During those rough stretches of winter when the temperature gets to 0 and below and everyone doubles down inside their homes, we have a rare opportunity where I live in Pennsylvania to not only do a little pond ice skating but to let nature concentrate my brews through freeze distillation. Freeze distilling is in line with all of my favorite methods of “natural technology” where you really don’t have do anything. All the work is in making your alcoholic beverage of choice as you usually do.
Here I’ll describe how I doubled the alcohol of my cider by simply leaving it outside.
This technique was inspired by Sanborn C. Brown’s Wine and Beers of Old New England: A How to do History. Sanborn was a Physics Professor from MIT and a brewing hobbyist on the side. I find no better joy than discovering hidden gems like his book, so wonderfully researched with great handmade techniques, from tracking a bee’s bee-line to gather honey for your mead to this illuminating apple jack technique. It’s definitely a worthwhile addition to your collection.
Basically all you do is place your brew outside so the water will freeze. It’s that simple. Whether you remove the ice, or siphon off the liquid, you’ll be left with concentrated alcohol. (Alcohol freezes at -173 degrees.) You’ll want 0 degrees temperatures ideally, though under 10 will work too. Fluctuations in temperature from day to night are welcome as it can assist with alcohol draining out of the ice crystal lattice. But overall the colder the better. The harsher it is outside, the stronger your brew will become.
In this example I made cider from the overgrown apple trees surrounding our farm. I did the crushing, pressing, and fermenting as usual. Post-fermentation I let it hang out in a food-grade plastic bucket to prevent bursting while freezing.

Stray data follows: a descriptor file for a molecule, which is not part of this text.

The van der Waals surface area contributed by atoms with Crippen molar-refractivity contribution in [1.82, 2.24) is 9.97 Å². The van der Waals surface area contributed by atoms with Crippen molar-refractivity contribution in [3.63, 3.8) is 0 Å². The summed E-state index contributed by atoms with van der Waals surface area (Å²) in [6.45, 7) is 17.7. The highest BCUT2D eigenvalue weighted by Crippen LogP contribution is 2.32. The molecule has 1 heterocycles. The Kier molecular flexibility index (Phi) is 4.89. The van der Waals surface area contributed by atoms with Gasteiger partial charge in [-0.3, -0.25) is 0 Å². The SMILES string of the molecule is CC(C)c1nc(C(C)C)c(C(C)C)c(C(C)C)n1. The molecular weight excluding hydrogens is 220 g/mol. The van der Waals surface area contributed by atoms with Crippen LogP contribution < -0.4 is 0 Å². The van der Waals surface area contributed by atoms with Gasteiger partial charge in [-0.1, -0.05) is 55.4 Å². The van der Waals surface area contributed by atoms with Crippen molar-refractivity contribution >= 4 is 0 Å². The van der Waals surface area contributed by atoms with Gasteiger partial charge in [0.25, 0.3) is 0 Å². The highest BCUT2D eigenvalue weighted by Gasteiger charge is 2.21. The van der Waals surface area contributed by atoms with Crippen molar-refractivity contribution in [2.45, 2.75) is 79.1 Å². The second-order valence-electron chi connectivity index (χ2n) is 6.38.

When the fateful stretch of sub-zero temperatures fell upon us I joyful placed my bucket out and every day or two reached my hand in to pluck out any ice that formed. (Since where I live our weather isn’t reliably ideal for this I decided to remove the ice each time to get a feel for what was happening. Sanborn relates how some years they could just leave it out and forget about it all winter, then pour it out a low tap. Siphoning will also work.)
The first few removals had huge ice chunks. I removed them by punching a hole (as pictured) to assist with lifting out. The ice size decreased each time until I really wasn’t getting anymore and considered the process done, or as good as it’ll get in this weather. In total we had a ten day run of temperatures that never climbed above 10 degree during the day but were well under 0 at night. My cider, while I never measure it, seemed like it generally hovered around 5-6% abv and after the freeze distillation tasted much like an apple wine to me and my friends so it’s possible it could have doubled. There was an overall volume loss of probably 75%, if not more. For reference, according to Sanborn 0 degrees can get you pretty close to 15%, while you’ll need a temperature of -20 to get over 25%.
Out of curiosity I held on to the first two ice chunks and thawed them indoors for a taste. The result- water with a hint of apple essence.
Enjoy this great reason to celebrate winter’s deep freeze!